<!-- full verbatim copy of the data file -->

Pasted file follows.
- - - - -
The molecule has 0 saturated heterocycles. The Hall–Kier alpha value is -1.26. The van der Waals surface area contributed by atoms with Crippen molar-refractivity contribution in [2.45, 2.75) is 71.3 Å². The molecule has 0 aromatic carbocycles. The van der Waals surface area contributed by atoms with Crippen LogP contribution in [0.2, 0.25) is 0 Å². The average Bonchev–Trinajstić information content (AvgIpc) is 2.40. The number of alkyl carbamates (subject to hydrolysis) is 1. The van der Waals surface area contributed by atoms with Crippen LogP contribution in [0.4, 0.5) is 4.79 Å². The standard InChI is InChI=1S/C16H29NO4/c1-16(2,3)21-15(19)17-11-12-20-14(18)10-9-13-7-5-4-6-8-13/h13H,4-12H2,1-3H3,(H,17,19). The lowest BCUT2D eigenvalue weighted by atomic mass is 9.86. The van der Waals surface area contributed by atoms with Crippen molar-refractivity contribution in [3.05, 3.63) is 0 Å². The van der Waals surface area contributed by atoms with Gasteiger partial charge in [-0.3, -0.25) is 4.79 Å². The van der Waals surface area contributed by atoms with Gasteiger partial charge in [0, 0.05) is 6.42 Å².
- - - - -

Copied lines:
The molecule has 0 saturated heterocycles. The Hall–Kier alpha value is -1.26. The van der Waals surface area contributed by atoms with Crippen molar-refractivity contribution in [2.45, 2.75) is 71.3 Å². The molecule has 0 aromatic carbocycles. The van der Waals surface area contributed by atoms with Crippen LogP contribution in [0.2, 0.25) is 0 Å². The average Bonchev–Trinajstić information content (AvgIpc) is 2.40. The number of alkyl carbamates (subject to hydrolysis) is 1. The van der Waals surface area contributed by atoms with Crippen LogP contribution in [0.4, 0.5) is 4.79 Å². The standard InChI is InChI=1S/C16H29NO4/c1-16(2,3)21-15(19)17-11-12-20-14(18)10-9-13-7-5-4-6-8-13/h13H,4-12H2,1-3H3,(H,17,19). The lowest BCUT2D eigenvalue weighted by atomic mass is 9.86. The van der Waals surface area contributed by atoms with Crippen molar-refractivity contribution in [3.05, 3.63) is 0 Å². The van der Waals surface area contributed by atoms with Gasteiger partial charge in [-0.3, -0.25) is 4.79 Å². The van der Waals surface area contributed by atoms with Gasteiger partial charge in [0, 0.05) is 6.42 Å².